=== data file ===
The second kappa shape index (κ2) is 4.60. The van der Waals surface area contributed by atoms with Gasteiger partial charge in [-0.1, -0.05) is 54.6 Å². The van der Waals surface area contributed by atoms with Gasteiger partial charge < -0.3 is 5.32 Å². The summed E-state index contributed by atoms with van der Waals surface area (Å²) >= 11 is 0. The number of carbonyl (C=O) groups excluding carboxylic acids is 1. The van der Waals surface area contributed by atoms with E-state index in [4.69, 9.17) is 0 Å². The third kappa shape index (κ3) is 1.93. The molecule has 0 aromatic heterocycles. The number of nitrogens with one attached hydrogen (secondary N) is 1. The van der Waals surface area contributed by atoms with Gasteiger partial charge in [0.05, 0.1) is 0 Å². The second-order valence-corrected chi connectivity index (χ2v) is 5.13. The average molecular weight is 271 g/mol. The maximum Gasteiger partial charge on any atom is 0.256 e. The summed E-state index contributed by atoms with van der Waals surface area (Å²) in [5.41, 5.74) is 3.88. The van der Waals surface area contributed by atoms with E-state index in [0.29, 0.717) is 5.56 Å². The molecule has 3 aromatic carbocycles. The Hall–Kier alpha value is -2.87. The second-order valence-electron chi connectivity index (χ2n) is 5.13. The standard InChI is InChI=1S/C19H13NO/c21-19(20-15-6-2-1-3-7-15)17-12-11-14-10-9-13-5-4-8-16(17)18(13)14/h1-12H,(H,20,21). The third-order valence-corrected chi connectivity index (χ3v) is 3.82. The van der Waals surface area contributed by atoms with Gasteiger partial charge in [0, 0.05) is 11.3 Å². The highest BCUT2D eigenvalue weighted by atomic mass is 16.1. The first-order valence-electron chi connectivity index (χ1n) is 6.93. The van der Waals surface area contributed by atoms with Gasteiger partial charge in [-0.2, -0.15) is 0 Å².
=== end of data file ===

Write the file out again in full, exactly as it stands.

The second kappa shape index (κ2) is 4.60. The van der Waals surface area contributed by atoms with Gasteiger partial charge in [-0.1, -0.05) is 54.6 Å². The van der Waals surface area contributed by atoms with Gasteiger partial charge < -0.3 is 5.32 Å². The summed E-state index contributed by atoms with van der Waals surface area (Å²) >= 11 is 0. The number of carbonyl (C=O) groups excluding carboxylic acids is 1. The van der Waals surface area contributed by atoms with E-state index in [4.69, 9.17) is 0 Å². The third kappa shape index (κ3) is 1.93. The molecule has 0 aromatic heterocycles. The number of nitrogens with one attached hydrogen (secondary N) is 1. The van der Waals surface area contributed by atoms with Gasteiger partial charge in [0.05, 0.1) is 0 Å². The second-order valence-corrected chi connectivity index (χ2v) is 5.13. The average molecular weight is 271 g/mol. The maximum Gasteiger partial charge on any atom is 0.256 e. The summed E-state index contributed by atoms with van der Waals surface area (Å²) in [5.41, 5.74) is 3.88. The van der Waals surface area contributed by atoms with E-state index in [0.29, 0.717) is 5.56 Å². The molecule has 3 aromatic carbocycles. The Hall–Kier alpha value is -2.87. The second-order valence-electron chi connectivity index (χ2n) is 5.13. The standard InChI is InChI=1S/C19H13NO/c21-19(20-15-6-2-1-3-7-15)17-12-11-14-10-9-13-5-4-8-16(17)18(13)14/h1-12H,(H,20,21). The third-order valence-corrected chi connectivity index (χ3v) is 3.82. The van der Waals surface area contributed by atoms with Gasteiger partial charge in [0, 0.05) is 11.3 Å². The highest BCUT2D eigenvalue weighted by atomic mass is 16.1. The first-order valence-electron chi connectivity index (χ1n) is 6.93. The van der Waals surface area contributed by atoms with Gasteiger partial charge in [-0.2, -0.15) is 0 Å².